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This chapter is from the book

This chapter is from the book

Overbooking and Getting Bumped

Airlines routinely overbook their flights—that is, they sell more seats than are actually available. They do this because people typically do not cancel their reservations when they change their travel plans; if the airlines didn't overbook, they'd have a lot of empty (and unpaid) seats on all their flights.

Fortunately, it all works out—most of the time. The airline overbooks a percentage of the available seats, and a similar percentage of passengers are no-shows. More often than not, everybody who shows up gets a seat.

In those rare instances where the flight actually has more real passengers than seats, the airline will ask for volunteers who are willing to give up their seats in exchange for compensation—typically a coupon for free travel and a seat on a later flight. This practice is known as voluntary denied boarding. If there are not enough volunteers, airlines will deny boarding to selected passengers. This practice is known as involuntary denied boarding and is likely to make you irate if you're one of the involunteers. Overall, less than 1% of passengers are denied boarding, either voluntarily or involuntarily.

If you are considering giving up your seat on an overbooked flight, keep these points in mind:

  • If there aren't enough volunteers, you can try to negotiate for a better deal.

  • Before you give up your original seat, ask for a confirmed seat on the next flight.

  • Ask about any restrictions on your free ticket.

  • Ask what the airline will do for you while you wait for the next flight—you can sometimes get the carrier to pay for a meal or hotel room.

In 2002, fewer than 1 in 10,000 passengers were involuntarily denied boarding. These unlucky souls were typically chosen because they were the last to check in or didn't have a seat assignment. In this situation, airlines will also give preference to frequent flyers and passengers flying under a higher fare class.

Know, however, that each airline has its own policy. For example, American Airlines states: "We will usually deny boarding based upon check-in time, but we may also consider factors such as severe hardships, fare paid, and status within the AAdvantage program." Southwest Airlines states: "Carrier shall deny boarding in reverse order from the order in which passengers checked in at the gate, with no preference given to any particular person or category of passenger."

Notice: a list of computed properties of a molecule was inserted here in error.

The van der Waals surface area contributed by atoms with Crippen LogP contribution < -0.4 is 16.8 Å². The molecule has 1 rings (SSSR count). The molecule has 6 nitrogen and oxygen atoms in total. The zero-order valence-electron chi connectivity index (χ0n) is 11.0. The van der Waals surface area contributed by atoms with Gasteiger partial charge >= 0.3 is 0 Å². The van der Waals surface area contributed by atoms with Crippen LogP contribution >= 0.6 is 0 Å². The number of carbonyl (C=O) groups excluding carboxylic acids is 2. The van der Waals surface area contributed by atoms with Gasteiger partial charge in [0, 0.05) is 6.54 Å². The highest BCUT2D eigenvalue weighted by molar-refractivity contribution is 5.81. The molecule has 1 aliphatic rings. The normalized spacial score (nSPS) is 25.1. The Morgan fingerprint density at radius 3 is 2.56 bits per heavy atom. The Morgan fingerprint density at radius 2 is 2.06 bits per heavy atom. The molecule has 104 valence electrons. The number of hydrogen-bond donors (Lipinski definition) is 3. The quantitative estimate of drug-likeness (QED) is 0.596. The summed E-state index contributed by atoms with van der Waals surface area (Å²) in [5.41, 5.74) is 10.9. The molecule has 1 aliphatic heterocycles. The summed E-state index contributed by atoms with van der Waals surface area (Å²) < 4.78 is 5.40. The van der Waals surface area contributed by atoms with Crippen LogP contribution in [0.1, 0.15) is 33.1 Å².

If you get bumped you are entitled to an on-the-spot payment of denied boarding compensation. The amount depends on the price of your ticket and the length of the delay, as follows:

  • If the airline arranges substitute transportation that is scheduled to arrive at your destination 1 to 2 hours after your original arrival time (1 to 4 hours on international flights), the airline must pay you an amount equal to your one-way fare to your final destination, with a $200 maximum.

  • If the substitute transportation is scheduled to get you to your destination more than 2 hours later (4 hours internationally), or if the airline does not make any substitute travel arrangements for you, the compensation doubles to 200% of your fare, $400 maximum.

  • You always get to keep your original ticket and use it on another flight. If you choose to make your own arrangements (on another airline, let's say), you can request an "involuntary refund" for the ticket for the flight you were bumped from. The denied boarding compensation is essentially a payment for your inconvenience.

Conditions and exceptions to the preceding are as follows:

  • To be eligible for compensation, you must have a confirmed reservation.

  • You must meet the airline's deadline for buying your ticket and check-in deadline. (See page 34.)

  • No compensation is due if the airline arranges substitute transportation that is scheduled to arrive at your destination within 1 hour of your originally scheduled arrival time.

  • If the airline must substitute a smaller plane for the one it originally planned to use, the carrier isn't required to pay people who are bumped as a result.

  • The rules do not apply to charter flights, or to scheduled flights operated with planes that hold 60 or fewer passengers.

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